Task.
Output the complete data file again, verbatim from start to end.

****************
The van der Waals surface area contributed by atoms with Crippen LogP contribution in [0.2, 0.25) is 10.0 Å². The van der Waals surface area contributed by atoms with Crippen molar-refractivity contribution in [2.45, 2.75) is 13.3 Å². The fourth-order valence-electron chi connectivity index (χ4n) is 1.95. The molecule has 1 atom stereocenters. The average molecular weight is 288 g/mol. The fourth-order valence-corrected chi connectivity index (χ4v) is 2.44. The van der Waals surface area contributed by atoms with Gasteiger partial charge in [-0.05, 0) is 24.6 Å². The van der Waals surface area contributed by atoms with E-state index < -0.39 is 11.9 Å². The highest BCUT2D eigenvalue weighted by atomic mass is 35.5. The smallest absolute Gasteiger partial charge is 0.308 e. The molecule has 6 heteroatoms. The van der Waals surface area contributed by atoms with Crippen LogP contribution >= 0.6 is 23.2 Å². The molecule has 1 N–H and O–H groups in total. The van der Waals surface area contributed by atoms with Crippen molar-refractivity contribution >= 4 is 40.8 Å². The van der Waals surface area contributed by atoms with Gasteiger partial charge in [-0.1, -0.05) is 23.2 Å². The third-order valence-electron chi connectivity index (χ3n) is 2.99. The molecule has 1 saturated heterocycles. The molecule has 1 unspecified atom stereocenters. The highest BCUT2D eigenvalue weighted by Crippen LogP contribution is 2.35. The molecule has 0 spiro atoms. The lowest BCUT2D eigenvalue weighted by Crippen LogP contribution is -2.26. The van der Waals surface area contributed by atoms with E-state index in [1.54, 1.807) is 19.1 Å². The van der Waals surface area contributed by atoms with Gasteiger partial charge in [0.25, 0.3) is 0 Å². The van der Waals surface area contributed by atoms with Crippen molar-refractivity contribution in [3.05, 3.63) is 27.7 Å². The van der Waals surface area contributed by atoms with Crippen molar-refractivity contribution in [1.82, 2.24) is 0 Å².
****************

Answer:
The van der Waals surface area contributed by atoms with Crippen LogP contribution in [0.2, 0.25) is 10.0 Å². The van der Waals surface area contributed by atoms with Crippen molar-refractivity contribution in [2.45, 2.75) is 13.3 Å². The fourth-order valence-electron chi connectivity index (χ4n) is 1.95. The molecule has 1 atom stereocenters. The average molecular weight is 288 g/mol. The fourth-order valence-corrected chi connectivity index (χ4v) is 2.44. The van der Waals surface area contributed by atoms with Gasteiger partial charge in [-0.05, 0) is 24.6 Å². The van der Waals surface area contributed by atoms with E-state index < -0.39 is 11.9 Å². The highest BCUT2D eigenvalue weighted by atomic mass is 35.5. The smallest absolute Gasteiger partial charge is 0.308 e. The molecule has 6 heteroatoms. The van der Waals surface area contributed by atoms with Crippen LogP contribution >= 0.6 is 23.2 Å². The molecule has 1 N–H and O–H groups in total. The van der Waals surface area contributed by atoms with Crippen molar-refractivity contribution >= 4 is 40.8 Å². The van der Waals surface area contributed by atoms with Gasteiger partial charge in [-0.1, -0.05) is 23.2 Å². The third-order valence-electron chi connectivity index (χ3n) is 2.99. The molecule has 1 saturated heterocycles. The molecule has 1 unspecified atom stereocenters. The highest BCUT2D eigenvalue weighted by Crippen LogP contribution is 2.35. The molecule has 0 spiro atoms. The lowest BCUT2D eigenvalue weighted by Crippen LogP contribution is -2.26. The van der Waals surface area contributed by atoms with E-state index in [1.54, 1.807) is 19.1 Å². The van der Waals surface area contributed by atoms with Gasteiger partial charge in [0.25, 0.3) is 0 Å². The van der Waals surface area contributed by atoms with Crippen molar-refractivity contribution in [3.05, 3.63) is 27.7 Å². The van der Waals surface area contributed by atoms with Crippen molar-refractivity contribution in [1.82, 2.24) is 0 Å².